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Indonesia: F&B companies struggle to comply with halal certification requirements

| 07/01/2020
A discussion on halal certification is attended by (from left) Indonesian Food and Beverages Producers Association (GAPMMI) committee head for public policy and inter-institutional relations Doni Wibisono; Vice President expert staff member Lukmanul Hakim; Indonesia Halal Watch executive director Ikhsan Abdullah; Biofarma head of corporate communications Iwan Setiawan; Indonesian Consumers Foundation (YLKI) head Tulus Abadi and Trisakti University transportation expert Raden Didiet Rachmat Hidayat on Jan. 6. (JP/Moch. Fiqih Prawira)

Industry players, especially food and beverage producers, are struggling to comply with the mandatory halal certification regulation, specifically when it comes to fulfilling requirements related to product reaudits for adding new ingredients, halal storage, distribution and means of transportation.

Enforced in October last year under the Halal Products Guarantee Law, the law mandated that all non-haram products and services must obtain halal certification.

The law also shifts the authority to handle the issuance of halal certification from the Indonesian Ulema Council Assessment Institute for Foods, Drugs and Cosmetics (LPPOM MUI) to the Halal Certification Agency (BPJPH) under the Religious Affairs Ministry, though the former is still assigned to evaluate, test and approve the products.

The Indonesian Food and Beverages Producers Association’s (GAPMMI) committee head for public policy and inter-institutional relations, Doni Wibisono, said it was difficult for food and beverage producers to meet the certification requirements as it required a reaudit every time new ingredients were added.

“Even if we change the flavor of one product, the product will have to be reaudited, whereas before, we just had to verify whether the new ingredients were safe,” Doni told reporters on Monday.

A representative from Taiwan Shih-Lin Street Snacks, Ian Saputra Widjaja, also said the product reaudits could be troublesome for food and beverage producers.

Dodi added that the halal certification requirements for goods transportation could also pose a problem as many transporters were still unaware that the vehicles that they used to transport retail goods, such as trucks, had to be halal certified as well.

Trisakti University transportation expert Raden Didiet Rachmat Hidayat explained that the storage, transportation and distribution services used by companies should also require halal certification under the new stipulations.

He added that, based on his research, there were only three halal-certified warehouses in the country, one owned by a state-owned enterprise (SOE) and two owned by foreign companies from Singapore and Japan.

There was also only one halal-certified transportation operator owned by PT Iron Bird Logistics, a subsidiary of taxi enterprise Blue Bird and no halal-certified distribution operator in the country, according to him.

He suggested that the lagging availability of halal logistics infrastructure in the country might be caused by conventional logistics companies’ lack of awareness regarding the new requirement and unwillingness to comply with the regulation and pay the cost for the certification.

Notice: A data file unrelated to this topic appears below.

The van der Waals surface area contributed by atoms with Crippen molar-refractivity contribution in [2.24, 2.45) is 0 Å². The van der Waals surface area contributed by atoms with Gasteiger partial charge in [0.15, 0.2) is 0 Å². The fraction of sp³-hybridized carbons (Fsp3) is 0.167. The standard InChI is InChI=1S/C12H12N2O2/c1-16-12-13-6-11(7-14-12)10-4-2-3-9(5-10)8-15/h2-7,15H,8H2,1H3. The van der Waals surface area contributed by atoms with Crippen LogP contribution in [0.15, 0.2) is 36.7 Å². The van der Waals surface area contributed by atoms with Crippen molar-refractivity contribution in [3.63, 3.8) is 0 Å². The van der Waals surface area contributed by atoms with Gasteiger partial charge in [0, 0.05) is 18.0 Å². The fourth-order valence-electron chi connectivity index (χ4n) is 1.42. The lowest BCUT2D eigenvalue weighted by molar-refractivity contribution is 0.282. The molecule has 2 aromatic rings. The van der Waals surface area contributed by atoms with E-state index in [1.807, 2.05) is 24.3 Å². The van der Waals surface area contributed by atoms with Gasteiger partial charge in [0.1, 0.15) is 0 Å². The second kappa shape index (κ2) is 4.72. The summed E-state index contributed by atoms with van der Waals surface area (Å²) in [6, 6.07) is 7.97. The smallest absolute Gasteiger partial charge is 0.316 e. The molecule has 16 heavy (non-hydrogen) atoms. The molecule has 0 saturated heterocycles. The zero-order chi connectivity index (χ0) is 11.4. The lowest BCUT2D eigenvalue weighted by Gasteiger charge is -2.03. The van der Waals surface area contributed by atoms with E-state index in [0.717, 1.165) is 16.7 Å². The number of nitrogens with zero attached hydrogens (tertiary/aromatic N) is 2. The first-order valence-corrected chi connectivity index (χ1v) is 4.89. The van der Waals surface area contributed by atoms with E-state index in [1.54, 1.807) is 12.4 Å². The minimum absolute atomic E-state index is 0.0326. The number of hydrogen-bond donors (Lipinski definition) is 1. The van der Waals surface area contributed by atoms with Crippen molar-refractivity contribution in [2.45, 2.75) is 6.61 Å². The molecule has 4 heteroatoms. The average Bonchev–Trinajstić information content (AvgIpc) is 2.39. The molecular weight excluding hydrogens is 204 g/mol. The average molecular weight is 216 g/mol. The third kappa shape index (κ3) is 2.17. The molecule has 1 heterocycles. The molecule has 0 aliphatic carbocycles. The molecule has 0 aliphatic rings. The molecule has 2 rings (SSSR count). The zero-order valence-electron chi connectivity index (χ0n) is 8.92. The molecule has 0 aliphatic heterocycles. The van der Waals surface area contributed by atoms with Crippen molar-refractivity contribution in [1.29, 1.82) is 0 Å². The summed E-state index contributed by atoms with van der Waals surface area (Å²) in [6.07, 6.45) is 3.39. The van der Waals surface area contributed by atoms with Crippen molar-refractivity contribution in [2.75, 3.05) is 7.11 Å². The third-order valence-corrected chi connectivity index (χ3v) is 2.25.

Additionally, the requirement for halal-certified goods to not be exposed to non-halal items also burdens vaccine manufacturer SOE Biofarma as some vaccines require non-halal materials.

“Even though the final product does not contain any non-halal ingredients, according to regulations, there should be no exposure to non-halal ingredients. If we change the [catalyst] material, the vaccine has to be retested,” said Biofarma corporate communications head Iwan Setiawan.

Dodi also said enforcement of the regulations was also still unclear, citing an example of a letter distributed to retailers in Central Sulawesi stating that all products sold in their stores must be halal certified, even though the deadline for food and beverage producers to certify their products had been set for 2024.

He added that retailers, such as convenience store groups Alfamart and Indomaret, had asked for clarification from the BPJPH regarding permission to display and sell products without a halal certificate but received no response.

He also said the government needed to streamline the online registration of products as producers now needed to register their product twice, with the BPJPH and the Indonesian Food and Drug Monitoring Agency (BPOM)

Regarding halal regulations in the country, Indonesia Halal Watch executive director Ikhsan Abdullah said he had asked the government to review the halal regulations for possible streamlining under the country’s omnibus law agenda.

“The rules for halal certification are still cumbersome, and it’s hard for companies to achieve the certification, even though it is mandatory,” he said.

Vice president expert staff member Lukmanul Hakim assured that the government would include halal regulations in the omnibus law formulation and hoped that the Halal Products Guarantee Law’s enforcement could strengthen and empower the halal industry. (mfp)

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Category: Asia, Halal Integrity, Halal Trade, Indonesia

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